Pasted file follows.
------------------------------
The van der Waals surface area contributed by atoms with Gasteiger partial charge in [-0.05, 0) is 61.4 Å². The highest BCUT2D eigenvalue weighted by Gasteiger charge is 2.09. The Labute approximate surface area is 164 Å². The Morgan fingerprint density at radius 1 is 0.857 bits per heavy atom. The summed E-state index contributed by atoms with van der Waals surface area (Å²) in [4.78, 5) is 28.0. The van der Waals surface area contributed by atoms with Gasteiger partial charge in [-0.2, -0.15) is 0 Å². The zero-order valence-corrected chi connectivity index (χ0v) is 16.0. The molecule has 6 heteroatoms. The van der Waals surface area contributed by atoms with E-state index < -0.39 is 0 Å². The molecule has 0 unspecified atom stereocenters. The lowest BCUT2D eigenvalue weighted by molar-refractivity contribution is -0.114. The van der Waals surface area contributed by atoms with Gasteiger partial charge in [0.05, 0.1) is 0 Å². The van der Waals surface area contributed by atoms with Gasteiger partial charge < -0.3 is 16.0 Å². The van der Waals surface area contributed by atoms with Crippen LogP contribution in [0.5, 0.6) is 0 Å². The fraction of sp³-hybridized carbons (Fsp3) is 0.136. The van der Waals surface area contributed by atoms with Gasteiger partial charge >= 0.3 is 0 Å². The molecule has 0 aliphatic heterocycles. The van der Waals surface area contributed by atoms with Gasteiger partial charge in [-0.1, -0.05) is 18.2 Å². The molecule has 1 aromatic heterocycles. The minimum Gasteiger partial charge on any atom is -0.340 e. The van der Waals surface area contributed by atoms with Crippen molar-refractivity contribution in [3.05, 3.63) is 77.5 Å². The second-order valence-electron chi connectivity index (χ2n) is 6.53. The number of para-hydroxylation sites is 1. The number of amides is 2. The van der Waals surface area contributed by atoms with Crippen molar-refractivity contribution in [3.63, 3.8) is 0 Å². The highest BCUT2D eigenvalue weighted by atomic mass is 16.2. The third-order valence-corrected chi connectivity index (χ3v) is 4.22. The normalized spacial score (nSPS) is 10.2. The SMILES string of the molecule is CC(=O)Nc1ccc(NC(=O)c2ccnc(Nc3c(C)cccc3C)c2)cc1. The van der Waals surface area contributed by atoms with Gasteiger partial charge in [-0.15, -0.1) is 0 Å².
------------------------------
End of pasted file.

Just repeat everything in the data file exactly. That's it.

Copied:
The van der Waals surface area contributed by atoms with Gasteiger partial charge in [-0.05, 0) is 61.4 Å². The highest BCUT2D eigenvalue weighted by Gasteiger charge is 2.09. The Labute approximate surface area is 164 Å². The Morgan fingerprint density at radius 1 is 0.857 bits per heavy atom. The summed E-state index contributed by atoms with van der Waals surface area (Å²) in [4.78, 5) is 28.0. The van der Waals surface area contributed by atoms with Gasteiger partial charge in [-0.2, -0.15) is 0 Å². The zero-order valence-corrected chi connectivity index (χ0v) is 16.0. The molecule has 6 heteroatoms. The van der Waals surface area contributed by atoms with E-state index < -0.39 is 0 Å². The molecule has 0 unspecified atom stereocenters. The lowest BCUT2D eigenvalue weighted by molar-refractivity contribution is -0.114. The van der Waals surface area contributed by atoms with Gasteiger partial charge in [0.05, 0.1) is 0 Å². The van der Waals surface area contributed by atoms with Gasteiger partial charge < -0.3 is 16.0 Å². The van der Waals surface area contributed by atoms with Crippen LogP contribution in [0.5, 0.6) is 0 Å². The fraction of sp³-hybridized carbons (Fsp3) is 0.136. The van der Waals surface area contributed by atoms with Gasteiger partial charge >= 0.3 is 0 Å². The molecule has 0 aliphatic heterocycles. The van der Waals surface area contributed by atoms with Gasteiger partial charge in [-0.1, -0.05) is 18.2 Å². The molecule has 1 aromatic heterocycles. The minimum Gasteiger partial charge on any atom is -0.340 e. The van der Waals surface area contributed by atoms with Crippen molar-refractivity contribution in [3.05, 3.63) is 77.5 Å². The second-order valence-electron chi connectivity index (χ2n) is 6.53. The number of para-hydroxylation sites is 1. The number of amides is 2. The van der Waals surface area contributed by atoms with Crippen molar-refractivity contribution in [3.63, 3.8) is 0 Å². The highest BCUT2D eigenvalue weighted by atomic mass is 16.2. The third-order valence-corrected chi connectivity index (χ3v) is 4.22. The normalized spacial score (nSPS) is 10.2. The SMILES string of the molecule is CC(=O)Nc1ccc(NC(=O)c2ccnc(Nc3c(C)cccc3C)c2)cc1. The van der Waals surface area contributed by atoms with Gasteiger partial charge in [-0.15, -0.1) is 0 Å².